# How can they come up with the definition of entropy in information theory? [duplicate]

I have read some books about information theory but I don't have any ideas how can they find the definition of entropy? We have $$H(X)=-\sum_{x\in X}p(x)\, \text{log}\, p (x)$$ X is a discrete random variable.

## marked as duplicate by qwr, TheSimpliFire, stressed out, Namaste, Parcly TaxelJul 13 '18 at 13:00

• math.stackexchange.com/questions/331103/… – Lorenzo Jul 13 '18 at 4:03
• I suggest that you read section 6 on page 10 of Shannons paper. There he explains what properties he wants of a measure of how much choice/uncertainty there is of an outcome and states (with a proof in an appendix) that such a measure must have this form. – md2perpe Jul 13 '18 at 18:24

Well, "finding" the definition of entropy is similar to "finding" imaginary numbers in the sense that they don't really exist; they are just useful quantities that help us understand phenomena around us. Shannon justifies using this "logarithmic measure" in his iconic paper A mathematical theory of communication (available online almost anywhere)

His justification is:

1) In engineering, a lot of things scale logarithmically. (Think decibels)

2) Feels natural (for instance, getting one more punch-card should your information storage, but now you can store a number that is twice as many digits, and number of digits goes logarithmically)

3) Mathematically nice and convenient

Now, you can also prove that they can be derived from some intuitive axioms called Kninchin Axioms.

TL;DR: Entropy is defined this way because this definition is useful.

You don't really "find" the definition of something, you come up with it in order to solve some problem. You can define some function $f(x)=x^2+\sin(x)-\log_{42}(|x|)$ and call it the PHT function, that's not the issue. The real question here is: is this function/quantity useful? How so?

The definition of entropy is natural in the context of information theory because it is tremendously useful for solving problems. Here are some basic examples.

Problem 1

Suppose I have a very large text file, say made up of a billion characters. I want to store it using the smallest number of bits possible, in such a way that no information is lost. How many bits do I need?

Let's say for simplicity that each character in the text file is independently chosen according to some probability distribution. Let $X$ denote the random variable representing a character and $p(X)$ its distribution. Then, a file of $n$ such characters can be losslessly represented by $nH(X)$ bits (if you use log base 2), but no fewer.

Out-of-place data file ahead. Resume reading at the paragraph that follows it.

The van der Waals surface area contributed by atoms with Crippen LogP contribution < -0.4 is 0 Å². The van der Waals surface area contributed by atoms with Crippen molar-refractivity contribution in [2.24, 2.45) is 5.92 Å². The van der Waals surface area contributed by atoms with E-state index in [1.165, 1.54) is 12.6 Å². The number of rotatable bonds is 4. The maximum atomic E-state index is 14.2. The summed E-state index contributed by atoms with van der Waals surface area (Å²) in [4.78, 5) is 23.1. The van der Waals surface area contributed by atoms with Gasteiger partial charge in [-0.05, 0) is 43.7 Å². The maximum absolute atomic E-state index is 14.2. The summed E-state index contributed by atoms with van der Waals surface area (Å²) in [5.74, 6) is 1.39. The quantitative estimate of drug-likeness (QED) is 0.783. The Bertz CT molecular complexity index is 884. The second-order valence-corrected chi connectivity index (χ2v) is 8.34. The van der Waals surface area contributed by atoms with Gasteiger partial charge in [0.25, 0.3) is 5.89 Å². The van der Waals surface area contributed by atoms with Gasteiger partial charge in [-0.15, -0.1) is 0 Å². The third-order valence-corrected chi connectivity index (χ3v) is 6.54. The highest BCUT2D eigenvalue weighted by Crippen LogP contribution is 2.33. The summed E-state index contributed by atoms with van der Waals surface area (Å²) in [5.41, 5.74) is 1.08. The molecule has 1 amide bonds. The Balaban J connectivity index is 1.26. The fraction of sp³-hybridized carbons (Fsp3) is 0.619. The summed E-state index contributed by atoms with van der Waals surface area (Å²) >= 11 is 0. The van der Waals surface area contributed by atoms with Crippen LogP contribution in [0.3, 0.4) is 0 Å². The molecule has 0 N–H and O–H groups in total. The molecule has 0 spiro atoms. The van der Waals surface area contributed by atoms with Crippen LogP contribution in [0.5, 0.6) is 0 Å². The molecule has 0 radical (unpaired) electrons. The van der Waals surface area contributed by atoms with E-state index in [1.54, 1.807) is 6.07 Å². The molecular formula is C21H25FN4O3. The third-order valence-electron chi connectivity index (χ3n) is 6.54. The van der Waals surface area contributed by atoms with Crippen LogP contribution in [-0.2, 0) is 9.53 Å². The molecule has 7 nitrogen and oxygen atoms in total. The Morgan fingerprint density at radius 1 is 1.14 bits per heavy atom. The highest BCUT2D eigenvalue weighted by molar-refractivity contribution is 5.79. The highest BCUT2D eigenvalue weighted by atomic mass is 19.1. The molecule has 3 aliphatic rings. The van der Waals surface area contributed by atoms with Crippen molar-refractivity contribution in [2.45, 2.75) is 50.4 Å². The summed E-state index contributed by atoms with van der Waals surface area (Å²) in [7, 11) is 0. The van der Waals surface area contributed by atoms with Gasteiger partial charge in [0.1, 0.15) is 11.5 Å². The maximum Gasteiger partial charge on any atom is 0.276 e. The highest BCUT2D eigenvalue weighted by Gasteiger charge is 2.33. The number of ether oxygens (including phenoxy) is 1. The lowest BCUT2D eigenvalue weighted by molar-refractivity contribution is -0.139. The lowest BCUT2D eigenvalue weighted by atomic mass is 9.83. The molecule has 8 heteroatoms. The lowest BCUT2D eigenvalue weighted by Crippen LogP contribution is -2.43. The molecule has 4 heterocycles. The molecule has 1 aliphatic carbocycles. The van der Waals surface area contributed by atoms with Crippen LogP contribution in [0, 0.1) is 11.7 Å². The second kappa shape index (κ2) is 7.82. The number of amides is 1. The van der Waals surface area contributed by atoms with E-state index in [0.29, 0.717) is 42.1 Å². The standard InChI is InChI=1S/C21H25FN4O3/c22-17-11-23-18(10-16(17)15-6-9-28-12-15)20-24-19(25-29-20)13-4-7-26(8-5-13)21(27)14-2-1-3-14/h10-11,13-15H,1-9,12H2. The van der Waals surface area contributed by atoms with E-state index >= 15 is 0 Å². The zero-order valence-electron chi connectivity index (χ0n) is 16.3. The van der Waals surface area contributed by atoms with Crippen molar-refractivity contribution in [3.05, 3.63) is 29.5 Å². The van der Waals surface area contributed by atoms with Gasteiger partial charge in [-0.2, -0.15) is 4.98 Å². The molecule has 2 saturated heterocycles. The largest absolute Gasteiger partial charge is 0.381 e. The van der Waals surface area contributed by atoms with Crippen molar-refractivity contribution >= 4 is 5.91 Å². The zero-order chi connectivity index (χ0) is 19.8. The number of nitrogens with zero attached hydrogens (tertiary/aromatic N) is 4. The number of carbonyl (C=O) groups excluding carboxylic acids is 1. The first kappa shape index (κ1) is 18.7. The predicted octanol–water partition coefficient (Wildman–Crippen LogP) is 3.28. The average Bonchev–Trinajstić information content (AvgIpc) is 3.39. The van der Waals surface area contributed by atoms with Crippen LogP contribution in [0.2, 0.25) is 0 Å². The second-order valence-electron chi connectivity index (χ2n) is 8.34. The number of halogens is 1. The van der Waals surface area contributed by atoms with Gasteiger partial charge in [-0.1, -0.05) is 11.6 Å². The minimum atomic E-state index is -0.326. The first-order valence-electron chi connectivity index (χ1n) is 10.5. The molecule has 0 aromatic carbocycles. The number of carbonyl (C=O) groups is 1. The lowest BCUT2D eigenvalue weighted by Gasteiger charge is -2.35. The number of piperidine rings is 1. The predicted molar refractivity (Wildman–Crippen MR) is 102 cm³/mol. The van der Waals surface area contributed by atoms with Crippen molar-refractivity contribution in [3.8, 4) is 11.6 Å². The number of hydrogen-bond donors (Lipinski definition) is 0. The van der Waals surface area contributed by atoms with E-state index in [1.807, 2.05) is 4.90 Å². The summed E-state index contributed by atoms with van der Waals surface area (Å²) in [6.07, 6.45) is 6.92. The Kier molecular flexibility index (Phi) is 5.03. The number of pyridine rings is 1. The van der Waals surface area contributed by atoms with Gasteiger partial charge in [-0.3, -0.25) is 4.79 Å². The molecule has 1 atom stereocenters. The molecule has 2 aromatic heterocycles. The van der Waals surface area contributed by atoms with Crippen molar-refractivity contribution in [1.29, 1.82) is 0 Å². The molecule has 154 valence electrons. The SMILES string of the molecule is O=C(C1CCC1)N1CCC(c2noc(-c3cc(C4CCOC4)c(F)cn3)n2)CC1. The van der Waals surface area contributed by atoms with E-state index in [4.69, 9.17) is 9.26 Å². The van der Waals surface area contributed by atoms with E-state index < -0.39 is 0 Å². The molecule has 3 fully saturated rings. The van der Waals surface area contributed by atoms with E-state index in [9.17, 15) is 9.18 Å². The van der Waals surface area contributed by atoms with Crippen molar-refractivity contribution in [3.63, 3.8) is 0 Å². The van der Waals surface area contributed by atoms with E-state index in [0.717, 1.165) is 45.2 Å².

Problem 2

Say I am trying to communicate to you across a memoryless channel. I can send some symbols $X$ into the channel and you observe $Y$, where $Y$ is determined according to some conditional probability $p(Y|X)$. How can I manipulate $X$ so that I transmit information to you as fast as possible? In other words, what is the capacity of this channel?

It turns out, the capacity is precisely $$\max_{p(X)} H(Y) - H(Y|X)$$ bits per channel use (again if you use log base 2).

These are some of the most basic problems in information theory. You can see that their solutions make direct use of entropy. This is the true reason entropy is defined this way: it's useful for solving problems.

The entropy measures how much you expect to learn when getting the result of a random experiment.

There are several properties which you would expect from such a measure:

• It should only depend on the probabilities, that is, you have a function $H(p_1,\ldots,p_n)$.

• A minimal change of the probabilities should not drastically change how much you expect to learn. That is, $H$ should be a continuous function of the probabilities.

• The amount of what you learn should not depend on how you label the results. That is, $H$ should be symmetric in its argument.

• If you can predict the outcome of an experiment with certainty, then you haven't learned anything when you learn the result. That is, $H(1,0,\ldots,0)=0$.

• Consider a two-stage experiment where you first do an experiment having $n$ possible outcomes with probabilities $(p_1,\ldots,p_n)$, and then if outcome $n$ is obtained, you do another random experiment with two outcomes, probabilities $q$ and $1-q$. Note that the combined experiment then has probabilities $(p_1,\ldots,p_n q, p_n(1-q))$.

How much information do you expect to get from learning the complete result? Well, you certainly learn the result of the first stage, $H(p_1,\ldots,p_n)$. Now if the result of the first stage is anything but $n$, that's all you learn, but if result $n$ is obtained, which you get with probability $p_n$, you get the additional information $H(q,1-q)$. Therefore the total expected information from that experiment is $$H(p_1,\ldots,p_n q, p_n(1-q)) = H(p_1,\ldots, p_n) + p_n H(q,1-q)$$ Note that one consequence of this is that $$H(p_1,\ldots,p_n,0) = H(p_1,\ldots,p_n)$$ (just set $q=1$ and use the previously established condition that $H(1,0)=0$). Another easily derivable consequence of this is that for two independent experiments, the entropies simply add up. Which is also something you'd expect from a reasonable measure of expected information gain.

Now it turns out that the above conditions are already sufficient to fix entropy up to a constant factor.